Wikipedia on the Halting Problem: “In computability theory, the halting problem is a decision problem which can be stated as follows: given a description of a program and a finite input, decide whether the program finishes running or will run forever, given that input.” Alan Turing proved that, at least for his own purely abstract-but-nonetheless-computer-like Turing Machine, the...
Once more, for John
As the candy settles in his stomach a sense of doom regrows its claws around his heart: little prongs like those that hold fast a diamond solitaire. There as been a lot of death in the newspapers lately. Before Christmas that Pan Am Flight 103 ripping open like a rotten melon five miles above Scotland and dropping all these bodies and flaming wreckage all over the golf course and the streets of...
I highly recommend this wonderful two part essay and portfolio (Part 1 / Part 2) on the special properties of Polaroids by photographer Peter Miller, published on Andrew Phelps’s great blog Buffet. Miller’s lightning bug photograms are amazing, as are the condoms.
The nine categories of magical effects, according to Wikipedia: production, vanishing, transformation, restoration, teleportation, levitation, penetration, prediction, and escape.
A great column from Steven Pinker for NYT on Chief Justice John Roberts’s Oath of Office flub.
More on Duchamp's Readymades
One of the things I’ll be attempting to do this year is to extend the number of the voices included here beyond simply my own. When I got the following note from artist and writer Angie Keefer in response to my previous post about Duchamp’s “Bottle Rack,” I asked if I could share it here in its entirety. I was grateful for Angie’s agreement. — RG Angie Keefer...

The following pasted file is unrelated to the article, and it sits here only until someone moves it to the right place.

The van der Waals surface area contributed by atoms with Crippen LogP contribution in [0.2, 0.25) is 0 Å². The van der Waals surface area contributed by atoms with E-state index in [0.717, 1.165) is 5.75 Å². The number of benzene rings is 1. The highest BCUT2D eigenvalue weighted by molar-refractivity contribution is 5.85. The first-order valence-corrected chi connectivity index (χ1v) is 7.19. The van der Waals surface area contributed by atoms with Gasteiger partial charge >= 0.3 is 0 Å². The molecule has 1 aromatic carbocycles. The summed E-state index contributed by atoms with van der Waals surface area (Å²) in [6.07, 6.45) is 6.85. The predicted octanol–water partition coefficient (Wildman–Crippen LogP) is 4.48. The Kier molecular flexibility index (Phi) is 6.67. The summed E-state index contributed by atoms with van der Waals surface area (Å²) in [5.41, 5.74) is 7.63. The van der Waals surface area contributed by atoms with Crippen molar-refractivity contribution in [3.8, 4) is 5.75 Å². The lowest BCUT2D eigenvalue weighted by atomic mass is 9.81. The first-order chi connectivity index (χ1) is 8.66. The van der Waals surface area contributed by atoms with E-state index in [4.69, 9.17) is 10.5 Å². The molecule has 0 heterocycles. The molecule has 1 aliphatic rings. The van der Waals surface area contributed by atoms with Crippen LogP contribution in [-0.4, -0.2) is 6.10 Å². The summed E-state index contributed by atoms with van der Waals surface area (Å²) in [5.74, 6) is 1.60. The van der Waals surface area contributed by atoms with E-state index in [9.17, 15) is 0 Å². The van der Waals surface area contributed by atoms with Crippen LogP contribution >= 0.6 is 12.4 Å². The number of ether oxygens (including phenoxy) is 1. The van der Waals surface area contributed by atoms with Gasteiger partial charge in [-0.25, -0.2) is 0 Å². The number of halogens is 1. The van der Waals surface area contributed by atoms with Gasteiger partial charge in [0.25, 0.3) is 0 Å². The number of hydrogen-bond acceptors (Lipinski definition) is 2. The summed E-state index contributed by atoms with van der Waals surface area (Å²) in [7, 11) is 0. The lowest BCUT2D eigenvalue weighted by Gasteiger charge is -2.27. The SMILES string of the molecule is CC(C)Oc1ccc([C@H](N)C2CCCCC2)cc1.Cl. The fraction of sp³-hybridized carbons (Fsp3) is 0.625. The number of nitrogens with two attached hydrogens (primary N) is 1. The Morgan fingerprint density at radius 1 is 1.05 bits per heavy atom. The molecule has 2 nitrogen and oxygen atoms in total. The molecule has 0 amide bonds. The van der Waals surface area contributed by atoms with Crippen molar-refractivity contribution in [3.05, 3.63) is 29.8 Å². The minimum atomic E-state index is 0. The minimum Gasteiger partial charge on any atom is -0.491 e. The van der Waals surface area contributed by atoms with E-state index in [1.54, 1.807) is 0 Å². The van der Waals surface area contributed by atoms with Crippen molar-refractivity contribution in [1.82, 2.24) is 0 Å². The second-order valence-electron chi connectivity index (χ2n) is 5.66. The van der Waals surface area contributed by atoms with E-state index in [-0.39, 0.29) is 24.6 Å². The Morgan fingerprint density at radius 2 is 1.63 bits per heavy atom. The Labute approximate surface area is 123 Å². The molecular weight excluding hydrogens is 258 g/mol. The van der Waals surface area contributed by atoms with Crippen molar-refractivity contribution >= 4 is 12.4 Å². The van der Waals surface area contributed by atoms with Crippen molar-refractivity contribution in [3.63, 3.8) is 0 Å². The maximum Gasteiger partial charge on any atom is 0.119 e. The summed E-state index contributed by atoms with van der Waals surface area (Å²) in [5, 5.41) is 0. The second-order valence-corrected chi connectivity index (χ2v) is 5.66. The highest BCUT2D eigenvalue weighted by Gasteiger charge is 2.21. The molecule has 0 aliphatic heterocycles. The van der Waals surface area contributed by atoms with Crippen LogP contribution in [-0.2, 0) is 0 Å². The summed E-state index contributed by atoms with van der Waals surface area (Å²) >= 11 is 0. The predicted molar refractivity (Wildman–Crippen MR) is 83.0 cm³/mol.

Ten great things from Rad Mountain’s Design Remixed talk last night: 1) Peter Max’s Paper Airplane Book; 2) the illustrations of Dick Bruna; 3) This Is Cape Canaveral and 4) its illustrator Miroslav Sasek; 5) the mid-’70s British animation series The Flumps and how it inspired 6) Garrett Morin’s Good Magazine video collaboration Mr. Trash with help from 7) Golden Lucky...
From the Summation of Seth Siegelaub’s 1971 Artist’s Reserved Rights Transfer And Sale Agreement: “We realize that this Agreement is essentially unprecedented in the art world and that it just may cause a little rumbling and trembling; on the other hand, the ills it remedies are universally acknowledged to exist and no other practical way has ever been devised to cure them....
What’s old is new again, according to New York Magazine’s John Heilemann: “Though claims of fresh starts and clean breaks are de rigueur for incoming presidents of both parties, the Democrats have tended to be more explicit—and extravagant—about it. Franklin Roosevelt spoke of ‘writing a new chapter in our book of self-government,’ John Kennedy of ‘creating a...
“Human progress never rolls in on wheels of inevitability; it comes through the tireless efforts of men willing to be coworkers with God, and without this hard work, time itself becomes an ally of the forces of social stagnation. We must use time creatively, in the knowledge that the time is always ripe to do right. Now is the time to make real the promise of democracy and transform our...
Japanese artist Akiyoshi Kitaoka’s eye-singing record sleeves are extraordinary (via DO). Kitaoka did the new Animal Collective cover, which reminds me a bit of this classic optical illusion of flying birds. Update: more here.
Rad Mountain at Design Remixed, Paul Sahre at FIT
Two great AIGA/NY events coming up I want to share to close out the week. Coming up this Wednesday at our monthly series Design Remixed, I’ll be hosting Damien Correll and Garrett Morin of the illustration collective Rad Mountain at the Soho Apple Store (details). Then, on 6 February, the amazing Mr Paul Sahre will be speaking at Katie Murphy Auditorium at FIT (details). Design Remixed is...
I’m so excited to have the opportunity to be in DC for the Obama Inauguration next Tuesday. As the big day draws near, I was re-reading this excellent post from London’s The School of Life on Obama’s roots as a Chicago community organizer. Community organizing as we know it now was also the brainchild of a Chicagoan, a man named Saul Alinsky who developed his approach while...